Background: Although clinical N1 (cN1) non-small cell lung cancer (NSCLC) is considered to be locoregional, the postoperative outcome is disappointing, with a 5 year survival of less than 50%. One possible reason may be that cN1 disease diagnosed by current standard imaging modalities often contains unexpected N2 disease. This study was conducted to evaluate the surgical and pathological results of patients with cN1 NSCLC. Methods: Among 1782 patients with NSCLC who underwent intended curative resection from 1993 to 2003, 143 patients were identified as having cN1 disease and were enrolled in this study. The clinicopathological records and CT films of each patient were retrospectively reviewed to identify predictors for pN2-3 disease. Results: The pathological nodal status was pN0 in 23% (n = 33), pN1 in 47% (n = 67) and pN2-3 in 30% (n = 43) of patients. Patients with pN2-3 showed a significantly worse 5 year survival rate of 38% compared with patients with pN0 (68%) and pN1 (60%) (p = 0.017 and 0.007, respectively). Multivariate analysis showed that adenocarcinoma histology was a significant predictor for pN2-3 disease (OR 3.312, 95% CI 1.439 to 7.784; p = 0.005). The presence of N1 node separate from the main tumour on CT scans tended to predict pN2-3 disease although this did not reach statistical significance (OR 2.103, 95% CI 0.955 to 4.693; p = 0.066). Pathological N2-3 disease was found in 53% of patients with adenocarcinoma with a separate N1 pattern and in only 12% of patients with non-adenocarcinoma with a continuous N1 pattern. Conclusions: The diagnosis of N1 status by contrast enhanced CT scans is unsatisfactory with a high rate of unexpected pN2 disease. To avoid infertile lung resection, patients with CT diagnosed N1 adenocarcinoma, especially with a separate N1 pattern on CT, should be considered for additional invasive node biopsy modalities, including mediastinoscopy.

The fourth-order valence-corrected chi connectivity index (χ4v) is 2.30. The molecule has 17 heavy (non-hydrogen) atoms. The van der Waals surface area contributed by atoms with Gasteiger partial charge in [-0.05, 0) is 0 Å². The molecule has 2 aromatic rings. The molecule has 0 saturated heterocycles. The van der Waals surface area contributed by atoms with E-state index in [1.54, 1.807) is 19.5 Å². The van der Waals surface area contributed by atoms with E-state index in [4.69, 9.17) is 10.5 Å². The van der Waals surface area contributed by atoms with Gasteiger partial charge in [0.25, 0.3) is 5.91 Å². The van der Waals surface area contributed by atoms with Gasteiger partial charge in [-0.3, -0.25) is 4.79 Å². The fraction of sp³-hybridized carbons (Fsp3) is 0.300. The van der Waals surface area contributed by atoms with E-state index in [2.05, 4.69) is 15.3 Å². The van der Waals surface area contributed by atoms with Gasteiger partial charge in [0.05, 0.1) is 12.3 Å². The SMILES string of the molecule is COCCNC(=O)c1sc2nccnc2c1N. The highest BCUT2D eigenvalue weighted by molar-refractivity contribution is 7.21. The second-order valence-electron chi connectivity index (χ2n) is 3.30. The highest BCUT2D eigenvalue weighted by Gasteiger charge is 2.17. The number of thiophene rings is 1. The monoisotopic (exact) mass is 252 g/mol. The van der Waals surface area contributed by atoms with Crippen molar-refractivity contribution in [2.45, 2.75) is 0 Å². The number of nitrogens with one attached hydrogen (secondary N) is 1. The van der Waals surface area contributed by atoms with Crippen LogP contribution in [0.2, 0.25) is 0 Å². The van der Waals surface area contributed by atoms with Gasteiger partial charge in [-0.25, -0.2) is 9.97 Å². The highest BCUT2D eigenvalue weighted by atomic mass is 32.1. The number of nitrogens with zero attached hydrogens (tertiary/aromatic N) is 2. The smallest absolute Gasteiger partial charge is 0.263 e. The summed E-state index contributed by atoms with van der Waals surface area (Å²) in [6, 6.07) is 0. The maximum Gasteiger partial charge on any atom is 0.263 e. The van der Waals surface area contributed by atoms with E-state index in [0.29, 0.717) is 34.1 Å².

ASJC Scopus subject areas
- Pulmonary and Respiratory Medicine